Colorimetric Monitoring of Trace Toxic Air Pollutants

Award Information
Agency: Environmental Protection Agency
Branch: N/A
Contract: 68-D-03-014
Agency Tracking Number: 68-D-03-014
Amount: $69,750.00
Phase: Phase I
Program: SBIR
Solicitation Topic Code: N/A
Solicitation Number: N/A
Timeline
Solicitation Year: N/A
Award Year: 2003
Award Start Date (Proposal Award Date): N/A
Award End Date (Contract End Date): N/A
Small Business Information
60 Hazelwood Drive, Suite 104, Champaign, IL, 61820
DUNS: N/A
HUBZone Owned: N
Woman Owned: N
Socially and Economically Disadvantaged: N
Principal Investigator
 Avijit Sen
 (217) 328-3270
 avijit@chemsensing.com
Business Contact
Phone: () -
Research Institution
N/A
Abstract
One of the program areas of interest to the U.S. Environmental Protection Agency (EPA) is the development of rapid, non-invasive monitors to detect exposure to toxic air pollutants at trace (ppt) levels. Of the 356 chemicals listed on the Chemical Emergency Preparedness and Prevention Office¿s List of Extremely Hazardous Substances (Section 302 of the Emergency Planning and Community Right-To-Know Act), more than 40 percent are gases, volatile, liquids, or solids with appreciable vapor pressure under ambient conditions. The Agency for Toxic Substances and Diseases Registry annually releases a list of the ¿Top 20 Hazardous Substances.¿ Six of the substances on the 2001 listing are volatile organic compounds (VOCs); another seven of the hazardous substances are low volatility organic compounds or organic compounds that enter the air via combustion reactions. EPA¿s Environmental Technology Initiative has identified the monitoring of VOCs as a critical need. ChemSensing, Inc., possesses a unique chemical detection technology in which colorimetric changes in an array of dyes constitute a signal much like that generated by the mammalian olfaction system; each dye is a cross-responsive sensor. This technology has been dubbed SmellSeeing¿. This Phase I research project is designed to evaluate the sensitivity, specificity, and reproducibility of the colorimetric cross-reactive sensor when used to monitor exposure to hazardous substances. Fifteen compounds defined as hazardous in the Clean Air Act, reflecting a range of chemical classes, have been selected to pursue trace level analysis via SmellSeeing¿. Color difference maps (¿fingerprint patterns¿) will be determined for the target compounds. ChemSensing, Inc., aims to integrate the SmellSeeing¿ technology into an inexpensive, portable monitor for real-time detection, with ppt sensitivity, of hazardous substances¿the SmellCamera¿. This work will result in a device for surveillance and early recognition of these compounds in the air, thereby reducing exposure and preventing adverse environmental and human health effects as a result of early detection.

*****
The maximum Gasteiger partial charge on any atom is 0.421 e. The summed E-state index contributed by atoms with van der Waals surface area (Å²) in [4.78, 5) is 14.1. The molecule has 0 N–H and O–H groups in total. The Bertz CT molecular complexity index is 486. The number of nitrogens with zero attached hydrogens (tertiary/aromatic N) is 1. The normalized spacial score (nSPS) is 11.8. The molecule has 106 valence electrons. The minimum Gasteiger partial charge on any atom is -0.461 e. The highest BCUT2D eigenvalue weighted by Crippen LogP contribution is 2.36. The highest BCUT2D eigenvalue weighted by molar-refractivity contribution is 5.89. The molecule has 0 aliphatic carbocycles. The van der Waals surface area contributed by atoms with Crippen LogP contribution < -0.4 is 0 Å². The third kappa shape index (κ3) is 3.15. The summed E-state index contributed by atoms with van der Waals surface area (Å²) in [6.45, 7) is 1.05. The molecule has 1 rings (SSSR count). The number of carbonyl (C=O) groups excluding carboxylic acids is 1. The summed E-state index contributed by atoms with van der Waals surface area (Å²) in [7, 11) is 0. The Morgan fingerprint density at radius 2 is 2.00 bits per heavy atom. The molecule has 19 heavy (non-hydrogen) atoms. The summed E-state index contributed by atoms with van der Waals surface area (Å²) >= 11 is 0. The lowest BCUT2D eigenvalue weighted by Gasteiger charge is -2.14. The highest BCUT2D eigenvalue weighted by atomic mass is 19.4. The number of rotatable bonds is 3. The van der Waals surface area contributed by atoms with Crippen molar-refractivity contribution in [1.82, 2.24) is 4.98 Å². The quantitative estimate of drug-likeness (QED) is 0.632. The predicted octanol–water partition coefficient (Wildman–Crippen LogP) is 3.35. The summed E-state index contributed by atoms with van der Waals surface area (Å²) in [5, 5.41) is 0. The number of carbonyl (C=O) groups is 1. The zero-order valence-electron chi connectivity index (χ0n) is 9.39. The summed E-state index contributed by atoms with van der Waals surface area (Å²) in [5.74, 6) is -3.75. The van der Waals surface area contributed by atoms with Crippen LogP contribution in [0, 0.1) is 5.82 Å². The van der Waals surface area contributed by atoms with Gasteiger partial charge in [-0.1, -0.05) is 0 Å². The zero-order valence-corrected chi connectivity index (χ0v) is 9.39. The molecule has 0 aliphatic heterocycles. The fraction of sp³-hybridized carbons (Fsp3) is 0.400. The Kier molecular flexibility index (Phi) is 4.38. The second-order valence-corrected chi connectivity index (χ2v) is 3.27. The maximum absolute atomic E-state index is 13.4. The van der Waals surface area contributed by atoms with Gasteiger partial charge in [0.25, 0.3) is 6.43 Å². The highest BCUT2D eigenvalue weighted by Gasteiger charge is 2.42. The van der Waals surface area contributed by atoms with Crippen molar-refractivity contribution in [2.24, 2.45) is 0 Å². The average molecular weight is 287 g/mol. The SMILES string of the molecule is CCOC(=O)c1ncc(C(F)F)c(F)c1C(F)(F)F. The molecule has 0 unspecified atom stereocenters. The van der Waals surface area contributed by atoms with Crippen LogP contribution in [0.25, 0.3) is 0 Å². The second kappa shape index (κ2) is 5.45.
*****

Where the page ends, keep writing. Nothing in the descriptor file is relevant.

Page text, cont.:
* Information listed above is at the time of submission. *

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